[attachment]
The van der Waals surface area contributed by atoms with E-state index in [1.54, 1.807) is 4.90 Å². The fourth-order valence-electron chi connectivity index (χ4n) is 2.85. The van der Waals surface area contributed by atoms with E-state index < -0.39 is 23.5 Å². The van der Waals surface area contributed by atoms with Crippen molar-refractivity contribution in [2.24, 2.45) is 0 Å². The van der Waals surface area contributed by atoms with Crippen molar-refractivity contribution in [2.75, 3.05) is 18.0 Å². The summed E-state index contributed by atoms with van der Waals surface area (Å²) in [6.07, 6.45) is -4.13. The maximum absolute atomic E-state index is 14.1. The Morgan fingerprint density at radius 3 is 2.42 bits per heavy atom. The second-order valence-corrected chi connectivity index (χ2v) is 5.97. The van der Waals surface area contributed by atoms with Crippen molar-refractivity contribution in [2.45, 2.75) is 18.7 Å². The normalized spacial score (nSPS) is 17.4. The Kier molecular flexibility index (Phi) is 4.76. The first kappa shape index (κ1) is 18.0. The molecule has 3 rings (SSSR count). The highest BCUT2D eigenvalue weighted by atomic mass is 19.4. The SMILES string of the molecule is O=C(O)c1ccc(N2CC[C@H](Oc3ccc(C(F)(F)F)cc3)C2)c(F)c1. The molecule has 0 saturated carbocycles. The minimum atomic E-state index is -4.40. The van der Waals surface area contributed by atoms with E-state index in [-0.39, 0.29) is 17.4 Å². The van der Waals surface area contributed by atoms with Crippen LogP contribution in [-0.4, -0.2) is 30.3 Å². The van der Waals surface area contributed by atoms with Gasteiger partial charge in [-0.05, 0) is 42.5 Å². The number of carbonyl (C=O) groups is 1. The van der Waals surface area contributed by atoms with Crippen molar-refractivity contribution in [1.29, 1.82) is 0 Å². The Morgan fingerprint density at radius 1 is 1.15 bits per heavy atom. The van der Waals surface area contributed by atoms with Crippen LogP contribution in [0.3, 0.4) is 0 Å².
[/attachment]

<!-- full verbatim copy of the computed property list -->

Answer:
The van der Waals surface area contributed by atoms with E-state index in [1.54, 1.807) is 4.90 Å². The fourth-order valence-electron chi connectivity index (χ4n) is 2.85. The van der Waals surface area contributed by atoms with E-state index < -0.39 is 23.5 Å². The van der Waals surface area contributed by atoms with Crippen molar-refractivity contribution in [2.24, 2.45) is 0 Å². The van der Waals surface area contributed by atoms with Crippen molar-refractivity contribution in [2.75, 3.05) is 18.0 Å². The summed E-state index contributed by atoms with van der Waals surface area (Å²) in [6.07, 6.45) is -4.13. The maximum absolute atomic E-state index is 14.1. The Morgan fingerprint density at radius 3 is 2.42 bits per heavy atom. The second-order valence-corrected chi connectivity index (χ2v) is 5.97. The van der Waals surface area contributed by atoms with Crippen molar-refractivity contribution in [2.45, 2.75) is 18.7 Å². The normalized spacial score (nSPS) is 17.4. The Kier molecular flexibility index (Phi) is 4.76. The first kappa shape index (κ1) is 18.0. The molecule has 3 rings (SSSR count). The highest BCUT2D eigenvalue weighted by atomic mass is 19.4. The SMILES string of the molecule is O=C(O)c1ccc(N2CC[C@H](Oc3ccc(C(F)(F)F)cc3)C2)c(F)c1. The molecule has 0 saturated carbocycles. The minimum atomic E-state index is -4.40. The van der Waals surface area contributed by atoms with E-state index in [-0.39, 0.29) is 17.4 Å². The van der Waals surface area contributed by atoms with Crippen LogP contribution in [-0.4, -0.2) is 30.3 Å². The van der Waals surface area contributed by atoms with Gasteiger partial charge in [-0.05, 0) is 42.5 Å². The number of carbonyl (C=O) groups is 1. The van der Waals surface area contributed by atoms with Crippen molar-refractivity contribution in [1.29, 1.82) is 0 Å². The Morgan fingerprint density at radius 1 is 1.15 bits per heavy atom. The van der Waals surface area contributed by atoms with Crippen LogP contribution in [0.3, 0.4) is 0 Å².